BTT splintered first.

Nogueira took his brother with him as well as fighters like Edson Drago, Edilberto Crocota and Rafael Feijao. Paulo Filho (Pictures) sought out new training, and Mario Sperry (Pictures) opened his own training center in the United States, bringing Alexandre Cacareco and Leopoldo Serao (Pictures) with him.

This left Bustamante, the last remaining BTT founding father, standing in a pile of broken glass with undersized middleweight Rousimar Palhares as his big hope for the future. Other considerable fighters still with Bustamante include Luiz Buscape and Milton Vieira (Pictures). Ricardo Arona (Pictures), although still considered an "official" member, has toyed with the idea of starting his own team as well.

The implosion of Chute Boxe took a little longer, but when it came, it came hard.

Wanderlei Silva (Pictures) was the first to leave under the guise of wanting to be stateside to prepare for his UFC debut. Thiago Silva (Pictures), although never a "real" product of Chute Boxe but a pupil of Jorge "Macaco" Patino, first moved to Team Link before finally deciding in favor of American Top Team.

What must have hit Chute Boxe master Rudimar Fedrigo like a sledgehammer was when the Rua brothers, together with breakout lightweight star Andre Dida, left to open their new gym, Universidade da Luta, only a stone's throw away.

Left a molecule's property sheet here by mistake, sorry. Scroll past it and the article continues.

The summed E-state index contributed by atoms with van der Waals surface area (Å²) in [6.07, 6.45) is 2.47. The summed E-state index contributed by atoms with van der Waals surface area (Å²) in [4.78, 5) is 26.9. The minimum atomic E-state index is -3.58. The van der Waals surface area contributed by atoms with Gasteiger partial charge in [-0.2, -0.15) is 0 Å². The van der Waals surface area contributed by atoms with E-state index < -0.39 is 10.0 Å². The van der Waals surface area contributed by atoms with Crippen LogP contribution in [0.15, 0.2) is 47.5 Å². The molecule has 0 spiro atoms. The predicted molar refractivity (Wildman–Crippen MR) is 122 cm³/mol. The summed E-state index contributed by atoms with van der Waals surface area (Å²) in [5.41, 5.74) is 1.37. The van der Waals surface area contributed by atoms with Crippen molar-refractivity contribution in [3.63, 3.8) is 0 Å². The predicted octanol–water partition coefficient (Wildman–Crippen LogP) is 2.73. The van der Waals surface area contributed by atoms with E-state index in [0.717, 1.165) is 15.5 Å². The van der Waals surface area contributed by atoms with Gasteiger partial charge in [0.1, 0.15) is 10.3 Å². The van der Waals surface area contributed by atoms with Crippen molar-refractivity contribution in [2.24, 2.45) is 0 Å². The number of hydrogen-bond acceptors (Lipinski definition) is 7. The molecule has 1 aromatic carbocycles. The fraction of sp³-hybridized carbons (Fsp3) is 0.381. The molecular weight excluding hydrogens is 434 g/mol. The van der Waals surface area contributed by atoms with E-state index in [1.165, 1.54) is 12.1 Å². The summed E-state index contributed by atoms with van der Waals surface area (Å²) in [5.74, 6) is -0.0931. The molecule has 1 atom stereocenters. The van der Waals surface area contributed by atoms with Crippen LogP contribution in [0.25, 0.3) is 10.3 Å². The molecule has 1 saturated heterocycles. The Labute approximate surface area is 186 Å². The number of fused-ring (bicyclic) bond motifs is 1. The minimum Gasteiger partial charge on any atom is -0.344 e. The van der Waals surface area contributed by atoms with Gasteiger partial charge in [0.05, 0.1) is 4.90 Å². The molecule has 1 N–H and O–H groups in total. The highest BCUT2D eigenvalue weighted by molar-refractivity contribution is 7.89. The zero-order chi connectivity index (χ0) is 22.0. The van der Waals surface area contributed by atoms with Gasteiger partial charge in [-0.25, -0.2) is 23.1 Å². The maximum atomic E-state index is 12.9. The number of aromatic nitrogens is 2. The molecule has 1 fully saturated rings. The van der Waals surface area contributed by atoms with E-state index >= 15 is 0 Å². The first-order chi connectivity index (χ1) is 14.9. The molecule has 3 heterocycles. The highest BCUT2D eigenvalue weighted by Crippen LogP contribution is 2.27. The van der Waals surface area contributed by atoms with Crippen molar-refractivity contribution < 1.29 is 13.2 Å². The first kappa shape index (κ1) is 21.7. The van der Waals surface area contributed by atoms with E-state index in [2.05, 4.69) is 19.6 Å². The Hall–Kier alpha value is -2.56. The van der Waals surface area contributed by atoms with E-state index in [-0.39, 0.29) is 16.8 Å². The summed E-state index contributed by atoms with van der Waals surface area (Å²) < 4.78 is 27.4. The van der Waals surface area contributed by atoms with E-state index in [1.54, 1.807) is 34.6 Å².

Though the exodus has been considerable, Chute Boxe still has a couple of quality fighters left in Bushido vets Daniel Acacio (Pictures) and Luiz Azeredo (Pictures), grim brawler Evangelista "Cyborg" Santos, Wanderlei Fabio Silva (Pictures) and UFC heavyweight contender Fabricio Werdum (Pictures).

With most former and current BTT and Chute Boxe stars looking for a future in the UFC, a power vacuum has arisen in Japan. Even though members of both teams have taken part in the Yarennoka New Year's Eve show, neither BTT nor Chute Boxe has the manpower to cater to the need for quality Brazilian fighters that now exists again following the creation of upstart promotions World Victory Road and Dream.

A team that might have the potential to fill that void is Gracie Fusion. The camp was founded last December and is comprised of members of Gordo Jiu-Jitsu as well as pupils from Ryan Gracie (Pictures)'s and Vinicius Draculino's schools.

With Fabricio Monteiro (Pictures) and Antonio Braga Neto, Gracie Fusion already managed to get two of their fighters booked for World Victory Road's inaugural show. The duo is only the tip of the iceberg. With Marcio "Pe de Pano" Cruz, Delson Heleno (Pictures), Flavio Luiz Moura (Pictures), Rafael dos Anjos and Rafael Sapo, Gracie Fusion is positioned well in every weight class.

Getting off to a good start in Japan will be critical, as will be Roberto Gordo's success at breaking up the old-fashioned structures in the Japanese fight game. If that happens, though, Gracie Fusion could strive to become the new BTT or Chute Boxe.